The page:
Redundancy, resilience and the ability to monitor the status of audio and control lines and report faults and errors to building or operations managers is increasingly important in critical building safety systems.
Incorporating this level of protection and reporting to each and every critical system adds disproportionate cost to the hardware and the installation costs, but is nevertheless essential to ensuring the safety of those occupying the building.
In Broadcast and live production the cost and embarrassment of losing a transmission far outweighs the cost of incorporating backup strategy and hardware at the design stage. So their systems have incorporated the highest level of resilience and redundancy for many years. And as a result of increased statutory requirements in Germany following a fire at Dusseldorf Airport, these very systems were increasingly deployed in the infrastructure of larger multi-use public buildings such as conference, convention and exhibition centres, theatres, concert halls etc.
Especially true where these might be used for concerts, broadcast events, or where the building itself was modular and the audio system required rapid reconfiguration to accommodate the changing layout.
Although the on-paper costs of these broadcast style systems appeared more costly than conventional approaches, the flexibility provided by their routing capability and inherent resilience became a valuable and compelling argument for inclusion in these larger buildings.
Recent reductions in costs, due to technological developments, economies of scale and the increasing requirement to provide resilience and redundancy across many different systems, has now made these viable across a range of building sizes and types, where once the cost would have precluded their use in anything other than the largest venues and buildings.
Consequently greater consideration can now be given to handing responsibility for security and redundancy to a single, highly resilient, backbone system. Although this requires a higher level of planning, coordination and cooperation, the benefits are significant.
Stagetec Nexus comprises Euro frames loaded with the requisite number of input and output cards of whichever analogue or digital format required at each location. The system also carries serial data such as RS232, RS422, RS485, plus GPIs for sending or receiving the operation of switched contacts.
Frames are interconnected by dual-redundant fibre-optics, such that should one fail, be inadvertently unplugged or the cable damaged, the other would instantly and seamlessly take over – the change-over completely transparent with no break at all in the signals being carried. Current systems carry up to 256 channels of high quality audio over a single fibre.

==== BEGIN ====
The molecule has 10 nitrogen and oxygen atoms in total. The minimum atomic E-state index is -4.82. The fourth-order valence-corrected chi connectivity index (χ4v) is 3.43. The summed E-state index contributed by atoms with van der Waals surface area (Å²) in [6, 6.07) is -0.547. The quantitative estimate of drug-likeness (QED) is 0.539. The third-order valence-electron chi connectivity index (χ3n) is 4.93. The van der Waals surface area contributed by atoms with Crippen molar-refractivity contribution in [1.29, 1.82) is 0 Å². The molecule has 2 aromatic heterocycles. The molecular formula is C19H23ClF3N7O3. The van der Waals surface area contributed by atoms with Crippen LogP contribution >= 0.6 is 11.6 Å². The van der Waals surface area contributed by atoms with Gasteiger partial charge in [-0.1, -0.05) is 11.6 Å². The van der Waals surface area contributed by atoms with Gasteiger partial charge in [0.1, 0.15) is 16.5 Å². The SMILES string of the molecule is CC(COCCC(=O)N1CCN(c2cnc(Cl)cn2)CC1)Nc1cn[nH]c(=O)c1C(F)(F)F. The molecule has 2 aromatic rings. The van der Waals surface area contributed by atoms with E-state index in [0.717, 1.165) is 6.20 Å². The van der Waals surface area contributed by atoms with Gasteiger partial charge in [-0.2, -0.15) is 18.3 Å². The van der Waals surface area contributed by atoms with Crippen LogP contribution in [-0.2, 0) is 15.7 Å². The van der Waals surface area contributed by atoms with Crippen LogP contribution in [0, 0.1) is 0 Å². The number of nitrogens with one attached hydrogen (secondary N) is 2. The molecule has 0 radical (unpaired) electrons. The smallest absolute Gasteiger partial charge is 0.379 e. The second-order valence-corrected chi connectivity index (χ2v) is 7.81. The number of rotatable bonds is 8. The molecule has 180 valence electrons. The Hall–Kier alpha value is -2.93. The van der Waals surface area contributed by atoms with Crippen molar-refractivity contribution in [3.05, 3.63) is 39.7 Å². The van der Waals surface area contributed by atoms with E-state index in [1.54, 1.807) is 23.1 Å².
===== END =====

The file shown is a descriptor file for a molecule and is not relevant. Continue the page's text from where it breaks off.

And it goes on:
The systems also incorporate rigorous monitoring strategies that deliver error or alarm messages to technical or operations managers to ensure that any hardware fault or damage or loss of any fibre is identified and quickly resolved.
Faults, errors or damage to the backbone may also be reported to the individual controllers for each and every system using the backbone; ensuring alarms are triggered, events are logged and any corrective strategies activated.
Hence the separate paging, voice-alarm/evacuation, HVAC control, security systems can transfer their audio and data connections to the ultra-resilient backbone, which carries them to the input/output frame closest to their destination, where they connect to the local hardware. The bi-directional data connections carry the control to the destination and return the monitoring and status data to their respective control systems.
But the benefits don’t end here. Adopting this approach enables considerably greater flexibility and reduced costs throughout the life of the building and its systems.
Adding connections between two areas is simply a case of connecting to spare ports in each area and setting a connection in the control system; or if there are no spare ports, adding a new hot-swappable card at either end to provide them. Moving a connection’s destination from one area to another only requires a change to the routing and a connection at the new output port. While adding new areas or connecting to other buildings just needs a new fibre path and a card frame at the destination, which may be many kilometres away.
Because every frame has two control ports, there are multiple points of control –and no single point of failure; each external system that needs to control or monitor signal routing can connect to the frame closest to it, while the whole system can be configured and managed from a single port – any of them.
This type of system delivers many more efficiencies than it is possible to detail here. For example it permits considerably more efficient use of the available ports on the connected systems. A single audio or data output port can connect to many different destinations; simultaneously or individually, in a sequence or under external control. The system can also include embedded control functions, triggered by internal monitoring, external switches, tallies or serial data.
Space precludes any more detailed investigation of the benefits of a resilient backbone; the first draft of this article was over twice the length! Suffice to say adopting this backbone strategy delivers significant cost benefits during installation and throughout the life of the building, and gives levels of safety, resilience and flexibility that would simply not be possible using disparate systems, each with their own control system and fixed infrastructure.
First published in the Autumn 2006 issue of ISCE Magazine
By Chris Collings
Aspen Media Ltd